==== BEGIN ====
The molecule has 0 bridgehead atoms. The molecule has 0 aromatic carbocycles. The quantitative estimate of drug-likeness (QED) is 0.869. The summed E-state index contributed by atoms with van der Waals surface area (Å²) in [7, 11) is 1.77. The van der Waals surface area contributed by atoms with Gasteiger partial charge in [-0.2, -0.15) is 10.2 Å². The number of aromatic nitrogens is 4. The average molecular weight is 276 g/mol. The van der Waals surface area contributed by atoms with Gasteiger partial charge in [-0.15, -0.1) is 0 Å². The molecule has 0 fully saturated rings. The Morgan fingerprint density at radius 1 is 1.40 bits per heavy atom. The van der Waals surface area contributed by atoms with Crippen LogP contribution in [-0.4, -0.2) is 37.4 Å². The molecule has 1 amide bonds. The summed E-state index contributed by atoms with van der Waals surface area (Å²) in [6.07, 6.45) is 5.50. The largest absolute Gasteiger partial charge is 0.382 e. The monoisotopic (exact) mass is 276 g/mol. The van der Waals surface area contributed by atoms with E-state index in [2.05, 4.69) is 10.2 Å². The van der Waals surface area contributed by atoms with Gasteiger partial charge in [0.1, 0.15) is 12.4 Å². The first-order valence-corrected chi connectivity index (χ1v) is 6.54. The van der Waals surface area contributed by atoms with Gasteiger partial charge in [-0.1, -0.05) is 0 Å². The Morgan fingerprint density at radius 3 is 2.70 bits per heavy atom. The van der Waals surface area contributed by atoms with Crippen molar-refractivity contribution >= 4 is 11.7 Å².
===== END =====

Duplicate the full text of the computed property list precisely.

The molecule has 0 bridgehead atoms. The molecule has 0 aromatic carbocycles. The quantitative estimate of drug-likeness (QED) is 0.869. The summed E-state index contributed by atoms with van der Waals surface area (Å²) in [7, 11) is 1.77. The van der Waals surface area contributed by atoms with Gasteiger partial charge in [-0.2, -0.15) is 10.2 Å². The number of aromatic nitrogens is 4. The average molecular weight is 276 g/mol. The van der Waals surface area contributed by atoms with Gasteiger partial charge in [-0.15, -0.1) is 0 Å². The molecule has 0 fully saturated rings. The Morgan fingerprint density at radius 1 is 1.40 bits per heavy atom. The van der Waals surface area contributed by atoms with Crippen LogP contribution in [-0.4, -0.2) is 37.4 Å². The molecule has 1 amide bonds. The summed E-state index contributed by atoms with van der Waals surface area (Å²) in [6.07, 6.45) is 5.50. The largest absolute Gasteiger partial charge is 0.382 e. The monoisotopic (exact) mass is 276 g/mol. The van der Waals surface area contributed by atoms with E-state index in [2.05, 4.69) is 10.2 Å². The van der Waals surface area contributed by atoms with Gasteiger partial charge in [0.1, 0.15) is 12.4 Å². The first-order valence-corrected chi connectivity index (χ1v) is 6.54. The van der Waals surface area contributed by atoms with Gasteiger partial charge in [-0.1, -0.05) is 0 Å². The Morgan fingerprint density at radius 3 is 2.70 bits per heavy atom. The van der Waals surface area contributed by atoms with Crippen molar-refractivity contribution >= 4 is 11.7 Å².